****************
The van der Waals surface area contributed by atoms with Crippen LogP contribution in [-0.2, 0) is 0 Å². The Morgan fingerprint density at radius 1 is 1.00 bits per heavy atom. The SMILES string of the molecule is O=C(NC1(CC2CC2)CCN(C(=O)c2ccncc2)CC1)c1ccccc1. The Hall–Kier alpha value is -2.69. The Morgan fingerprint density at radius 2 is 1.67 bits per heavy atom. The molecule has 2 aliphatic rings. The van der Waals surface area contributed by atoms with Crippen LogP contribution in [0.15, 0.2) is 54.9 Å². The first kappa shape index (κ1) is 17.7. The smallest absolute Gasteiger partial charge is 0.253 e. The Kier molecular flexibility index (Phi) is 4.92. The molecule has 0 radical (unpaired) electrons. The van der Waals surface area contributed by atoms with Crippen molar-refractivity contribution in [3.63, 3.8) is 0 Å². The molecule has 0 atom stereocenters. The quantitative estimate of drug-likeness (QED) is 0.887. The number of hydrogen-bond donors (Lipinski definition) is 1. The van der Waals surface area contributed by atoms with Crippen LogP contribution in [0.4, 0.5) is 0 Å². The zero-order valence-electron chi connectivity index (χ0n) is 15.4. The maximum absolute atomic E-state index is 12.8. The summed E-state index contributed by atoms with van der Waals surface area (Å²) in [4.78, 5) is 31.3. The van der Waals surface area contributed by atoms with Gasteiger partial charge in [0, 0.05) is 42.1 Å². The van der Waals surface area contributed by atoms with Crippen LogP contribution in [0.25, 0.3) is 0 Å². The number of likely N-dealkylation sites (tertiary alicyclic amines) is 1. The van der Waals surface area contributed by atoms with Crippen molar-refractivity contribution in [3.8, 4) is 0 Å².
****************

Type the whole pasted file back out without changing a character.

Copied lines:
The van der Waals surface area contributed by atoms with Crippen LogP contribution in [-0.2, 0) is 0 Å². The Morgan fingerprint density at radius 1 is 1.00 bits per heavy atom. The SMILES string of the molecule is O=C(NC1(CC2CC2)CCN(C(=O)c2ccncc2)CC1)c1ccccc1. The Hall–Kier alpha value is -2.69. The Morgan fingerprint density at radius 2 is 1.67 bits per heavy atom. The molecule has 2 aliphatic rings. The van der Waals surface area contributed by atoms with Crippen LogP contribution in [0.15, 0.2) is 54.9 Å². The first kappa shape index (κ1) is 17.7. The smallest absolute Gasteiger partial charge is 0.253 e. The Kier molecular flexibility index (Phi) is 4.92. The molecule has 0 radical (unpaired) electrons. The van der Waals surface area contributed by atoms with Crippen molar-refractivity contribution in [3.63, 3.8) is 0 Å². The molecule has 0 atom stereocenters. The quantitative estimate of drug-likeness (QED) is 0.887. The number of hydrogen-bond donors (Lipinski definition) is 1. The van der Waals surface area contributed by atoms with Crippen LogP contribution in [0.4, 0.5) is 0 Å². The zero-order valence-electron chi connectivity index (χ0n) is 15.4. The maximum absolute atomic E-state index is 12.8. The summed E-state index contributed by atoms with van der Waals surface area (Å²) in [4.78, 5) is 31.3. The van der Waals surface area contributed by atoms with Gasteiger partial charge in [0, 0.05) is 42.1 Å². The van der Waals surface area contributed by atoms with Crippen LogP contribution in [0.25, 0.3) is 0 Å². The number of likely N-dealkylation sites (tertiary alicyclic amines) is 1. The van der Waals surface area contributed by atoms with Crippen molar-refractivity contribution in [3.8, 4) is 0 Å².